My right hon. Friend makes a different but important point. That aspect has been pursued by the European Union; in fact, I believe that it set up a committee a month or two ago to look at that very point. I think it is a very good idea, and we should certainly be pursuing it. Obviously, all these sanctioned assets cost money to keep—flats have to be maintained; boats have to be maintained—and we should be using income from these assets at least to pay for the maintenance of them, if not to get income that we can then give to Ukraine. He makes a very good point.
The Minister said earlier that the use of frozen assets towards reconstruction would not be allowed as a means of circumvention. It would, however, seem rather unlikely that a Russian sanctioned person would permit their frozen assets to be donated to Ukraine unless there was some benefit to them, such as sanctions cancellation. Perhaps the Minister could explain why else the sanctioned individual would want to do so. Why would they want to give their assets to Ukraine if there was not a deal to be had? The Ukrainians, it has to be said, have expressed concern at the prospect of deals being done with oligarchs in individual countries—they think that might breach the wall, so to speak. As such, could the Minister confirm that if deals are done at all, they would only be done on a multilateral basis?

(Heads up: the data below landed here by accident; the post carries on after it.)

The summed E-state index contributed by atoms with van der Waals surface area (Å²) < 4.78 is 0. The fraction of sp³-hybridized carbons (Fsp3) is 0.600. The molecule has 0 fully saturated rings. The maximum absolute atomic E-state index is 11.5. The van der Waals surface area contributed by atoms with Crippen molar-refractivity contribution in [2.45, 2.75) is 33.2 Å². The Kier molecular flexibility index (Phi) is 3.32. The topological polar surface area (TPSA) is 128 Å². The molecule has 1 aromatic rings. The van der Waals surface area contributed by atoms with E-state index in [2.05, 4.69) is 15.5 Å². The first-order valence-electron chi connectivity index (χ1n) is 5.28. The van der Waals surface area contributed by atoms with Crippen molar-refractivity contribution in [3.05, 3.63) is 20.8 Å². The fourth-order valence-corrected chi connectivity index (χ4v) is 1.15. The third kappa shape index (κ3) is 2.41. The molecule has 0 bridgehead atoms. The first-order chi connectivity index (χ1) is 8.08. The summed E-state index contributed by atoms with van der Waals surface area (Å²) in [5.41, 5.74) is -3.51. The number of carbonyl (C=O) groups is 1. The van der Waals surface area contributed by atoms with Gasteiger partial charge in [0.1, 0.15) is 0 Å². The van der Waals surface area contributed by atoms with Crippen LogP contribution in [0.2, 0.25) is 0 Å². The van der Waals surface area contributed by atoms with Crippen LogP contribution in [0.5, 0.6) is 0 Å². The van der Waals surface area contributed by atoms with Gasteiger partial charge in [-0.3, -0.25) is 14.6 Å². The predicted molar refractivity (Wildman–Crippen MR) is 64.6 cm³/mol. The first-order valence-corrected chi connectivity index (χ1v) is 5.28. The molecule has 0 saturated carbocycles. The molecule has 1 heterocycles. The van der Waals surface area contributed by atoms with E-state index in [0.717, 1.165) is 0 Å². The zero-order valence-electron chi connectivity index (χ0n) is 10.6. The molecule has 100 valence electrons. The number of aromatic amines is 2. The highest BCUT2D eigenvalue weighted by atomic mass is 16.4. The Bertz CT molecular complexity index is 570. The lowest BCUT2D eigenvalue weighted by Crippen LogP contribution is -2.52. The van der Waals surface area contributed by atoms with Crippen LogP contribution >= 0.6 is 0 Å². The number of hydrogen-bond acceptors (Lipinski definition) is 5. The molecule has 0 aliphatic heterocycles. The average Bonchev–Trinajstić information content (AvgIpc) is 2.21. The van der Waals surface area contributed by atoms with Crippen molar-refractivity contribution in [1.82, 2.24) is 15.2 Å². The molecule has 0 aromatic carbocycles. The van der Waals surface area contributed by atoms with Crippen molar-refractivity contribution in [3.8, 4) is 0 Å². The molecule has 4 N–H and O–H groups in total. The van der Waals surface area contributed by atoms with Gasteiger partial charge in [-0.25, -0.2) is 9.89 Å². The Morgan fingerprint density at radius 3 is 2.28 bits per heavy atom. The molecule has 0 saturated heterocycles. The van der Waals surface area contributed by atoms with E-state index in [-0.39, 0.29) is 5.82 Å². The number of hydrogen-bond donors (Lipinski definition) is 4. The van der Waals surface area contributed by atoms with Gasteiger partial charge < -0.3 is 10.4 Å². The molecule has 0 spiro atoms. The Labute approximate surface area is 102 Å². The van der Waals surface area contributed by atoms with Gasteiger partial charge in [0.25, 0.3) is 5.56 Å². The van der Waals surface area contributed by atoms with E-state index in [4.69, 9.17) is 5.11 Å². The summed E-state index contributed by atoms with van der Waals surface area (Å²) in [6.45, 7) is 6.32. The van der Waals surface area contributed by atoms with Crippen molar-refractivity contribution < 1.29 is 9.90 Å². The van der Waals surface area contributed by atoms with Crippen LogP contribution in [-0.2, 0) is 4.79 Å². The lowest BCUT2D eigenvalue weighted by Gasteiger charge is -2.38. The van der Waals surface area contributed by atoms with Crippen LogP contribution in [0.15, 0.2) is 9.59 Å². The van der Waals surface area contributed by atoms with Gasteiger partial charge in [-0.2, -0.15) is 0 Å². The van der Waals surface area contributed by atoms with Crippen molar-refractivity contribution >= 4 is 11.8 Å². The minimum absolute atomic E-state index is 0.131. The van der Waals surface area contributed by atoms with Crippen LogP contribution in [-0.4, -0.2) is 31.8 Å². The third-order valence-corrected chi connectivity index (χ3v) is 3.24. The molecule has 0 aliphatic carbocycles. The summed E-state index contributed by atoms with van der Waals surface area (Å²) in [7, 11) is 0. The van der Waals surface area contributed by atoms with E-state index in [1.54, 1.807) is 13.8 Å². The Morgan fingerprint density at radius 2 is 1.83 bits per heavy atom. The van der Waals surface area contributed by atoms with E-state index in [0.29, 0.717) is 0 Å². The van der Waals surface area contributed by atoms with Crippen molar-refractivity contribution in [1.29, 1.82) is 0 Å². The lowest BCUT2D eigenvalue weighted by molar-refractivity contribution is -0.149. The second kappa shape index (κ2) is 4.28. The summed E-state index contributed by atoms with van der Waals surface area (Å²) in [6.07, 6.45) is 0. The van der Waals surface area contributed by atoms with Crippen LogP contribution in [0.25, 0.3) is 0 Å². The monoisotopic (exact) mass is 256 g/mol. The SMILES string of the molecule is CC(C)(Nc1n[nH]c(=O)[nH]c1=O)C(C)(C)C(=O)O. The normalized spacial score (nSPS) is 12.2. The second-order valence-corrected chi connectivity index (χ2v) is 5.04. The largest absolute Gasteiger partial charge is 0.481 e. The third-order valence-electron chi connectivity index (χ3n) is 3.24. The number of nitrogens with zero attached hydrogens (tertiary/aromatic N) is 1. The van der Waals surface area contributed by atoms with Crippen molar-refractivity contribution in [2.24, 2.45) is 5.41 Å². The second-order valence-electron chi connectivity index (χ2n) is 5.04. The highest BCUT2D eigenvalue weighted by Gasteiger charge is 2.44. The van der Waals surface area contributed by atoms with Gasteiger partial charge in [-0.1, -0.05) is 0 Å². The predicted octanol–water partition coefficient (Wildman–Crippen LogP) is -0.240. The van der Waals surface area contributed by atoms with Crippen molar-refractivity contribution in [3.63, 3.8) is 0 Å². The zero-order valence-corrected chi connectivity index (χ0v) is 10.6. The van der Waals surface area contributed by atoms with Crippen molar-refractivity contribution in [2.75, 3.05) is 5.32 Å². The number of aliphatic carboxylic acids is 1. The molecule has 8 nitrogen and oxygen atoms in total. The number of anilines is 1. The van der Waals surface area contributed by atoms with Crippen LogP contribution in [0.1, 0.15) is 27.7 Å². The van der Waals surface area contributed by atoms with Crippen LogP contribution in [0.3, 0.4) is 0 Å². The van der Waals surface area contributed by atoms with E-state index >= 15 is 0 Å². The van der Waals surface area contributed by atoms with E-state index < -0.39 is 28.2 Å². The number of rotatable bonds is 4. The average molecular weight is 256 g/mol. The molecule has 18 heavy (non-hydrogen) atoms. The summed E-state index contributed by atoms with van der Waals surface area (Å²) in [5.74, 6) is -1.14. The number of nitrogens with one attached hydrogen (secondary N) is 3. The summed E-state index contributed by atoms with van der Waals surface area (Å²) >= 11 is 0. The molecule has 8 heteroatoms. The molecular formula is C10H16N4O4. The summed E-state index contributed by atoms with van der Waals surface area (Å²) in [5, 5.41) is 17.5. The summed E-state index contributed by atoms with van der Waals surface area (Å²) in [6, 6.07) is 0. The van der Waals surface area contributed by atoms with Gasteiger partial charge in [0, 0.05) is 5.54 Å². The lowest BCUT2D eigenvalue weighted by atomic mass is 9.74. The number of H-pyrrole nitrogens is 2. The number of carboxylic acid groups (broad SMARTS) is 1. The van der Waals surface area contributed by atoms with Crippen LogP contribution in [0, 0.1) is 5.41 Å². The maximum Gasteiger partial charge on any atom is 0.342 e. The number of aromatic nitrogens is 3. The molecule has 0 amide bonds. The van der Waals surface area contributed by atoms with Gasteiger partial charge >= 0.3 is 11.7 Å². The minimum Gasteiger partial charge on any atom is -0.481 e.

To make one final point if I may, the original purpose of our adopting the Magnitsky sanctions was to protect those whose human rights are ignored by foreign regimes. As the Russian Federation staggers on, we must remain vigilant towards those of its citizens who support democracy. At this very moment, Open Russia’s vice-chairman Vladimir Kara-Murza—twice poisoned, and now sentenced to 25 years—languishes in a Russian prison, even though his lawyers and family are unsure of his exact whereabouts. Mr Kara-Murza, whose brave wife I had the honour of meeting in Parliament last week, is a valiant spokesman for democracy and human rights. The Government have sanctioned only five of his dozens of tormentors; even Lithuania has sanctioned 15 of them. As a British citizen, should Mr Kara-Murza not expect us to be leading the way on this issue? I hope that Ministers will now respond with appropriate resolution.